We had at our disposition two databases, one called DDR and gathering detailed trajectories of all the flights over Europe during 15 months, and the second one called NEVAC, with detailed information on airspaces. Some of the results can be found in this paper and this paper, the rest is in a deliverable which can be sent on demand.
One of the analyses we have performed is called community detection, sometimes called cluster analysis. In network theory, the overall approach of community detection is to try to find groups of nodes which are more closely connected to each other than they are to the rest of the network. There are several methods and algorithms for this: we used modularity-based methods, an information-based method with the infomap algorithm and finally the very powerful OSLOM algorithm.
First, we applied these methods to the network of airports. Here is an image of communities of airports using modularity maximization with the Blondel algorithm.
Colours indicate strongly connected airports, which could help designing better inter-airports procedures or even sketch out a new bottom-up division of the European airspace, similar to the FABs. By comparing this partition of the European Airspace to the one envisioned for the FABs (see figure below), some details are quite striking: for instance, a FAB gathering Portugal and Spain make sense, just like a FAB gathering UK and Ireland. On the contrary, FAB gathering France, Germany and Benelux does not seem to be a good idea based on this analysis. Same remark for a FAB gathering Italy and Greece, or a division of Scandinavia in two blocks, as it is currently planned.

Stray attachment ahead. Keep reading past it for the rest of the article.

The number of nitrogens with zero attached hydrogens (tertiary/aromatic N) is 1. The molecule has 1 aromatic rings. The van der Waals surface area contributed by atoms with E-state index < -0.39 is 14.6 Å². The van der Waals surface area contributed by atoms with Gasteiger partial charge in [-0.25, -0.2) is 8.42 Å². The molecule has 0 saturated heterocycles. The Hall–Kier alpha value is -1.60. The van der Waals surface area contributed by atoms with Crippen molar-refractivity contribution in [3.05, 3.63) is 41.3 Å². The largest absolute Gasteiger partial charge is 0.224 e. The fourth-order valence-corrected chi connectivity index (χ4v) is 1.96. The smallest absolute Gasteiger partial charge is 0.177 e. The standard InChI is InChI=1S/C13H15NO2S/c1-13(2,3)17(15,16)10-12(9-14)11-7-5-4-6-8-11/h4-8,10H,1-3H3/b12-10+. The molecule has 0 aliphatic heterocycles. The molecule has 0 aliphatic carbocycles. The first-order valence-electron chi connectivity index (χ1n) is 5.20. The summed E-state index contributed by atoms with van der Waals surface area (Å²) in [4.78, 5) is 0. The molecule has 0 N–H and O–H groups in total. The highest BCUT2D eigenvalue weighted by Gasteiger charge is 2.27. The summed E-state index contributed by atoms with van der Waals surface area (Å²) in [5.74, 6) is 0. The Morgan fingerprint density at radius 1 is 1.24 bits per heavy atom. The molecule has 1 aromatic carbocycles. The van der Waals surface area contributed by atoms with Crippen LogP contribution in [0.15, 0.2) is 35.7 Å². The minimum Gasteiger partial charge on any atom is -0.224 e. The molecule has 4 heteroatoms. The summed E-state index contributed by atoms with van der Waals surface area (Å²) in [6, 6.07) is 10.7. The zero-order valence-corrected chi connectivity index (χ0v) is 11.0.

It is also interesting to try to remove the bias due to distance between airports. For this, we changed the null model of the standard definition of modularity and replaced it with a gravity null model (essentially saying that the airport are more likely to be connected if they are close to each other). Maximizing this new modularity with a simulated annealing process, we ended up with the following partition.
Communities are quite different now, even though some are still robust, like the Greek community of the UK one. Strikingly, it is even possible to see a “Ryan Air” network: Fiumicino in Rome, Stansted in the UK, Charleroi near Brussels, Beauvais near Paris, etc, are all part of the same community.
Hence, this method is able to catch hidden statistical features of the data and deliver a bottom-up approach for some important issues.
Since the airport network is not the most relevant from an operational point of view for the FAB, we also studied other networks related to the airspace.